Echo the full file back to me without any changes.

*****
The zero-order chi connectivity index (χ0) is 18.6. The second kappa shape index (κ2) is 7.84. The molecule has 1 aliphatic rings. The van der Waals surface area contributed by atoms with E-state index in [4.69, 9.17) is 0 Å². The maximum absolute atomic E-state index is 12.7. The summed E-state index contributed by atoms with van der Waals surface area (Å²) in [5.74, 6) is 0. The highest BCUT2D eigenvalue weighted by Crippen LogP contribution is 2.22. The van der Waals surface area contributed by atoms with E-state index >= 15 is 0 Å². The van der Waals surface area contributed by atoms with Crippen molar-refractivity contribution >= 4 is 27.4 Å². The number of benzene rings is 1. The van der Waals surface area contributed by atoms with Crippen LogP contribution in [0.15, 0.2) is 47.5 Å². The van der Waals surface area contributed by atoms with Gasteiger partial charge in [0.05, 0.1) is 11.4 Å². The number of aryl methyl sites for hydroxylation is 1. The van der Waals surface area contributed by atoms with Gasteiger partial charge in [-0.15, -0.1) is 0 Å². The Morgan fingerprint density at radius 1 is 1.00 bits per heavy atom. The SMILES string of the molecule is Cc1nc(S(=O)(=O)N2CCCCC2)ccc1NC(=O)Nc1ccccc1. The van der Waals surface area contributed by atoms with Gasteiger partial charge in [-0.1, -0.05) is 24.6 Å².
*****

The zero-order chi connectivity index (χ0) is 18.6. The second kappa shape index (κ2) is 7.84. The molecule has 1 aliphatic rings. The van der Waals surface area contributed by atoms with E-state index in [4.69, 9.17) is 0 Å². The maximum absolute atomic E-state index is 12.7. The summed E-state index contributed by atoms with van der Waals surface area (Å²) in [5.74, 6) is 0. The highest BCUT2D eigenvalue weighted by Crippen LogP contribution is 2.22. The van der Waals surface area contributed by atoms with E-state index >= 15 is 0 Å². The van der Waals surface area contributed by atoms with Crippen molar-refractivity contribution >= 4 is 27.4 Å². The number of benzene rings is 1. The van der Waals surface area contributed by atoms with Crippen LogP contribution in [0.15, 0.2) is 47.5 Å². The van der Waals surface area contributed by atoms with Gasteiger partial charge in [0.05, 0.1) is 11.4 Å². The number of aryl methyl sites for hydroxylation is 1. The van der Waals surface area contributed by atoms with Gasteiger partial charge in [-0.15, -0.1) is 0 Å². The Morgan fingerprint density at radius 1 is 1.00 bits per heavy atom. The SMILES string of the molecule is Cc1nc(S(=O)(=O)N2CCCCC2)ccc1NC(=O)Nc1ccccc1. The van der Waals surface area contributed by atoms with Gasteiger partial charge in [-0.1, -0.05) is 24.6 Å².